• Charleston Animal Society Charleston Animal Society


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Mission Statement

The Mission of the Charleston Animal Society is to prevent cruelty to animals.


The South Carolina Society for the Prevention of Cruelty to Animals was founded in Charleston in 1874, and received a state charter in 1880. Its immediate concerns were to combat the rampant cruelty to animals, including the neglect of work-animals, the inhumane shipping of cattle, and the epidemic of stray dogs. The society also campaigned successfully to improve the abominable conditions of the city-operated dog pound.

A Safe Haven: The society continued to work toward a more humane environment to house abandoned animals and permanent homes. In 1948, private funds were raised to open the first animal shelter on Meeting Street. As the pet population grew, other sites followed. Volunteers managed the operation of these facilities and local veterinarians donated their services.

The John Ancrum SPCA assumed residency on Leeds Avenue in 1981. This first-class facility reflected a long and cooperative partnership between the agency and Charleston County Council. Upon completion of the shelter, the county terminated its own animal pound and contracted with the SPCA to provide care for all of the animals collected by animal control officers. In 2008, Charleston Animal Society moved to it's current location on Remount Road.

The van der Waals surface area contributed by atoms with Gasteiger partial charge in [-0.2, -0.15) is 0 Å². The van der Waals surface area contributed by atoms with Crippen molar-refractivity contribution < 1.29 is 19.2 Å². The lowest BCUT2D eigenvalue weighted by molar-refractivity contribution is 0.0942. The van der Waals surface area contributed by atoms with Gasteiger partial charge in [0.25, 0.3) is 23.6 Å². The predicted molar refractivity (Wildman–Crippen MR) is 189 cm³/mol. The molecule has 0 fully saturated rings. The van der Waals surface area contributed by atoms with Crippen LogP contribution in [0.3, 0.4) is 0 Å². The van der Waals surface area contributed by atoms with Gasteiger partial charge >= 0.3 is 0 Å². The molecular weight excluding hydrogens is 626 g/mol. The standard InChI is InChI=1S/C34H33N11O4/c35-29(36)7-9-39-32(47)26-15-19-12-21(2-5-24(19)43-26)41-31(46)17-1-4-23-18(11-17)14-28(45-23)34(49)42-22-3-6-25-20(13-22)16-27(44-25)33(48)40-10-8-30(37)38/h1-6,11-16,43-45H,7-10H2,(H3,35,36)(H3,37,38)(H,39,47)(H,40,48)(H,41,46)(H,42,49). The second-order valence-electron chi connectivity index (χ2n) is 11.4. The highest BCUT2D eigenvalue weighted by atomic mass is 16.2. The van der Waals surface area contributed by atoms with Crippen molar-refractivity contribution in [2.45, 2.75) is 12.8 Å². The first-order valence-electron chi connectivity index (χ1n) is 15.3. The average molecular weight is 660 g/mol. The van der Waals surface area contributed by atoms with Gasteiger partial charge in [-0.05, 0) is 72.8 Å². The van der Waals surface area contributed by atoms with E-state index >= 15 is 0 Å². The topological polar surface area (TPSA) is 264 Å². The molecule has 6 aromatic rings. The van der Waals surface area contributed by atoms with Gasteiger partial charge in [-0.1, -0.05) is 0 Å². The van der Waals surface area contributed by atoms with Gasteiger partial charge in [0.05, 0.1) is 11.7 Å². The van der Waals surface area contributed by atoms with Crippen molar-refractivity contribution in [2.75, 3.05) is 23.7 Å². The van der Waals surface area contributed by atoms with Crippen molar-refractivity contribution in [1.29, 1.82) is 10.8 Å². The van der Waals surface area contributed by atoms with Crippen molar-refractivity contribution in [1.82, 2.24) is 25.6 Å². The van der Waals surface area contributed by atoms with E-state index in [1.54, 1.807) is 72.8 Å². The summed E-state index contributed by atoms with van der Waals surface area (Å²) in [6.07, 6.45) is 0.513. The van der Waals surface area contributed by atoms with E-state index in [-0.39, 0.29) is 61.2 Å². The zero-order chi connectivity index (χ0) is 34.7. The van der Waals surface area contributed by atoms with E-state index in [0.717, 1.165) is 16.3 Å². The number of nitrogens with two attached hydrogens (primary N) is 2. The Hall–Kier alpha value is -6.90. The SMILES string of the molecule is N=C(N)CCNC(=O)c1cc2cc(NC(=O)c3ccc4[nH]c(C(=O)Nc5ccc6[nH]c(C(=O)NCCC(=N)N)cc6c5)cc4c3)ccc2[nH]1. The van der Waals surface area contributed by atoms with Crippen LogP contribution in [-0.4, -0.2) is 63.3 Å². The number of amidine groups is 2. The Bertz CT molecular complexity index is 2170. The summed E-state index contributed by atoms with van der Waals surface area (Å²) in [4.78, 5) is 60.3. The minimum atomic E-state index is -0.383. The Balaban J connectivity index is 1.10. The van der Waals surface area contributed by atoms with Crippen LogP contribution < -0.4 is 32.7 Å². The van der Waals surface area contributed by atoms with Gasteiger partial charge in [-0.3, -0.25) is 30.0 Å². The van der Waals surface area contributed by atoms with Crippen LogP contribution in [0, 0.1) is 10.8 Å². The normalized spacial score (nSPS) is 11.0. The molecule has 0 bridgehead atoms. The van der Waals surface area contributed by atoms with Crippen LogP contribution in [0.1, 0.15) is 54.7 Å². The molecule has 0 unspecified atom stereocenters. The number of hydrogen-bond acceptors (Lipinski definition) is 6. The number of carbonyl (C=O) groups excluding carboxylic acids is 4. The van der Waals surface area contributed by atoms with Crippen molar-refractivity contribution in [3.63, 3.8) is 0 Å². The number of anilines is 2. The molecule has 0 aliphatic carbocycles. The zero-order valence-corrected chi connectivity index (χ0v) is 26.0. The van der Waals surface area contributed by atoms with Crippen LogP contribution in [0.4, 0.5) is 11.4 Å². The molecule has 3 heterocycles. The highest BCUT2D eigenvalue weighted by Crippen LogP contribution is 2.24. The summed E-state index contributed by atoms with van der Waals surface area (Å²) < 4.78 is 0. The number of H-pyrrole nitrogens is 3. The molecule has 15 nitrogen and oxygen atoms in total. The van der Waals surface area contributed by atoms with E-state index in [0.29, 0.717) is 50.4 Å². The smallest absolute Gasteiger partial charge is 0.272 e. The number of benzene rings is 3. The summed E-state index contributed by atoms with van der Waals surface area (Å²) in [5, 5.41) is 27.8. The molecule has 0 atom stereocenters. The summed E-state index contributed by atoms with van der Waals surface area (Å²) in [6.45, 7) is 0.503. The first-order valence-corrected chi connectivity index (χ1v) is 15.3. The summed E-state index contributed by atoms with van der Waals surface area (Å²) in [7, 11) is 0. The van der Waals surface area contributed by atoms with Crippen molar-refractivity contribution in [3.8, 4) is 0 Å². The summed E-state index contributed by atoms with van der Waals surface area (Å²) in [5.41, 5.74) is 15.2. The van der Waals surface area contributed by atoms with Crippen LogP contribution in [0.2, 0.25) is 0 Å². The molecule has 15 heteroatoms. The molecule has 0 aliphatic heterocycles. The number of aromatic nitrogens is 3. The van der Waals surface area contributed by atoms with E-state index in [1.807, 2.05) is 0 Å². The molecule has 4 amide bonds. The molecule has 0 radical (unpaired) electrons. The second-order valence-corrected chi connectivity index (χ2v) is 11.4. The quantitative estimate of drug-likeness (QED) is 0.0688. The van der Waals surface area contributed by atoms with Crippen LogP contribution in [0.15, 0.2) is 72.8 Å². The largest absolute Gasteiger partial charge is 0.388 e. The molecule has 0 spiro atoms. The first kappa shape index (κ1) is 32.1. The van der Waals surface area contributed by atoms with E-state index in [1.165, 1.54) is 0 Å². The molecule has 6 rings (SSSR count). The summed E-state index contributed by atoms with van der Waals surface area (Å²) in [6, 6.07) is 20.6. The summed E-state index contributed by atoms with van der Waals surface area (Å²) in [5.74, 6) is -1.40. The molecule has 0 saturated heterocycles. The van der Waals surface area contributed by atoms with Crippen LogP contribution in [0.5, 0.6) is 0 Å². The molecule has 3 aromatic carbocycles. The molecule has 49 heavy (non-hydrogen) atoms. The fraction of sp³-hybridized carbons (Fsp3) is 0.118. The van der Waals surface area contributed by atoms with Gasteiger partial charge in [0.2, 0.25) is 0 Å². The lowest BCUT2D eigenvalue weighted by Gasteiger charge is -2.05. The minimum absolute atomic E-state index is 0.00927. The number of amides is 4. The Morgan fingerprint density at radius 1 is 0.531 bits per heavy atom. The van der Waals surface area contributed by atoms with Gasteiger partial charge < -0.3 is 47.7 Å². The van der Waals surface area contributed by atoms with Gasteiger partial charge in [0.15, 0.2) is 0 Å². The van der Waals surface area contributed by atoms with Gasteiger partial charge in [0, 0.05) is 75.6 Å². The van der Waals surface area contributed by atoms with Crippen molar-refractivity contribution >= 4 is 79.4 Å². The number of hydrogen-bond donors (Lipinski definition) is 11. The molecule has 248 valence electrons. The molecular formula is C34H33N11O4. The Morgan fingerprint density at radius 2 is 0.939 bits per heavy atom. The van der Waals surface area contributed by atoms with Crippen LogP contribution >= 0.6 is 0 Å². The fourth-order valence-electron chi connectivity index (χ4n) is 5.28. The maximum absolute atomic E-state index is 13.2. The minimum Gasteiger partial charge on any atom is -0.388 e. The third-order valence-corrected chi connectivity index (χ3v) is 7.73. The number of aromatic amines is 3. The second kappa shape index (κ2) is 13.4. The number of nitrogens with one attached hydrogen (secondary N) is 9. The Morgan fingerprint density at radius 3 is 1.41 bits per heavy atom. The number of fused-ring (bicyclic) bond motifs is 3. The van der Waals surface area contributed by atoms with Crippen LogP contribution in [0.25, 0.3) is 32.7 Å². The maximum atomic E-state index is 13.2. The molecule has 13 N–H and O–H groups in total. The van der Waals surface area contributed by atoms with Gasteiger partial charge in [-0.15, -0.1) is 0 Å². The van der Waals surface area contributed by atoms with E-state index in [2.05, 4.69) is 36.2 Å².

The Charleston Animal Society continues to fight animal cruelty, find homes for abandoned animals, and reduce pet over-population. The greatest challenge facing the agency today is finding space and resources to increase pet adoptions as the number of abandoned pets increases steadily with our growing community. Your Support is Needed to Continue this Tradition of Care and Commitment to Excellence.



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Average Review 1 reviews

Would you recommend Charleston Animal Society?

by Alicia M. (2013-10-17 12:50:30.0)
This week, I discovered that this facility dumps old animals out in the woods, rather than take care of the sick ones. I took a sick animal to the facility twice. The first time, the animal mysteriously returned to my house. I was confused so I took him back and dropped him off again. I then discovered the true owner of the animal, and attempted to get him back from the facility, but several employees gave me the run around and told me that the animal was being returned to my home. I waited all day, and the animal never arrived. I eventually had to contact the Director and go meet her and the vet in person, still trying to find out what happened to this animal. The Director was quite rude and threw her pen and walked out of the meeting. The vet confided in me that they "TNR" older animals that aren't considered adoptable. TNR means transport and release. And the vet said that the volunteer driver dropped the cat off in a wooded area near my home. I am completely disgusted.